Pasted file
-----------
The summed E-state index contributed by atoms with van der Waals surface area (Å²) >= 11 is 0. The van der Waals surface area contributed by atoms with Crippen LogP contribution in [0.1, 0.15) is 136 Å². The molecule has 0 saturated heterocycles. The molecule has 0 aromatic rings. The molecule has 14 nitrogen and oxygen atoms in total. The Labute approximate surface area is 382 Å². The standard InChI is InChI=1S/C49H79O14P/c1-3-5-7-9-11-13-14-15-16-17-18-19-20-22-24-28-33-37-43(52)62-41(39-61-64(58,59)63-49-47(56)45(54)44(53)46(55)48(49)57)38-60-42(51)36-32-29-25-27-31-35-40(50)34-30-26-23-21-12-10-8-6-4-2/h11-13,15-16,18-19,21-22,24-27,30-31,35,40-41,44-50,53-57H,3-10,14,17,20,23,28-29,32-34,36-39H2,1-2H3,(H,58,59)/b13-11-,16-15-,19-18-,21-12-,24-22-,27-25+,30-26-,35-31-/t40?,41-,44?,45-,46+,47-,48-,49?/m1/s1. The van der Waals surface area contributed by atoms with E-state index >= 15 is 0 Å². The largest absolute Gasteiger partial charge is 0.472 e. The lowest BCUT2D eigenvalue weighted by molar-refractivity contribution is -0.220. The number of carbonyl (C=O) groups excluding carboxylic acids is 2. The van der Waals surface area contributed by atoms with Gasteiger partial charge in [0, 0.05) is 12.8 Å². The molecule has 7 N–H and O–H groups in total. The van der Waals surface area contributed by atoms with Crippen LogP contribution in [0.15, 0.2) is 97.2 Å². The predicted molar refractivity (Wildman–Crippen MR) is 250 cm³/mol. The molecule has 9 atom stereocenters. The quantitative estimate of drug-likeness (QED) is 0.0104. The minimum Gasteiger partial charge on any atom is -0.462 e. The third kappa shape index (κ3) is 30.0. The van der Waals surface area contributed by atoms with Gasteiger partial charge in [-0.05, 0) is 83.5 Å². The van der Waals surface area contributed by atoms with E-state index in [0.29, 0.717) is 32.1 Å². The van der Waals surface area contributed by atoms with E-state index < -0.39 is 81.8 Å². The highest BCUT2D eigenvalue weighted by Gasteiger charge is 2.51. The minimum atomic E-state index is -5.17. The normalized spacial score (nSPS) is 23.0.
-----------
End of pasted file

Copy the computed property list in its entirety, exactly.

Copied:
The summed E-state index contributed by atoms with van der Waals surface area (Å²) >= 11 is 0. The van der Waals surface area contributed by atoms with Crippen LogP contribution in [0.1, 0.15) is 136 Å². The molecule has 0 saturated heterocycles. The molecule has 0 aromatic rings. The molecule has 14 nitrogen and oxygen atoms in total. The Labute approximate surface area is 382 Å². The standard InChI is InChI=1S/C49H79O14P/c1-3-5-7-9-11-13-14-15-16-17-18-19-20-22-24-28-33-37-43(52)62-41(39-61-64(58,59)63-49-47(56)45(54)44(53)46(55)48(49)57)38-60-42(51)36-32-29-25-27-31-35-40(50)34-30-26-23-21-12-10-8-6-4-2/h11-13,15-16,18-19,21-22,24-27,30-31,35,40-41,44-50,53-57H,3-10,14,17,20,23,28-29,32-34,36-39H2,1-2H3,(H,58,59)/b13-11-,16-15-,19-18-,21-12-,24-22-,27-25+,30-26-,35-31-/t40?,41-,44?,45-,46+,47-,48-,49?/m1/s1. The van der Waals surface area contributed by atoms with E-state index >= 15 is 0 Å². The largest absolute Gasteiger partial charge is 0.472 e. The lowest BCUT2D eigenvalue weighted by molar-refractivity contribution is -0.220. The number of carbonyl (C=O) groups excluding carboxylic acids is 2. The van der Waals surface area contributed by atoms with Gasteiger partial charge in [0, 0.05) is 12.8 Å². The molecule has 7 N–H and O–H groups in total. The van der Waals surface area contributed by atoms with Crippen LogP contribution in [0.15, 0.2) is 97.2 Å². The predicted molar refractivity (Wildman–Crippen MR) is 250 cm³/mol. The molecule has 9 atom stereocenters. The quantitative estimate of drug-likeness (QED) is 0.0104. The minimum Gasteiger partial charge on any atom is -0.462 e. The third kappa shape index (κ3) is 30.0. The van der Waals surface area contributed by atoms with Gasteiger partial charge in [-0.05, 0) is 83.5 Å². The van der Waals surface area contributed by atoms with E-state index in [0.29, 0.717) is 32.1 Å². The van der Waals surface area contributed by atoms with E-state index < -0.39 is 81.8 Å². The highest BCUT2D eigenvalue weighted by Gasteiger charge is 2.51. The minimum atomic E-state index is -5.17. The normalized spacial score (nSPS) is 23.0.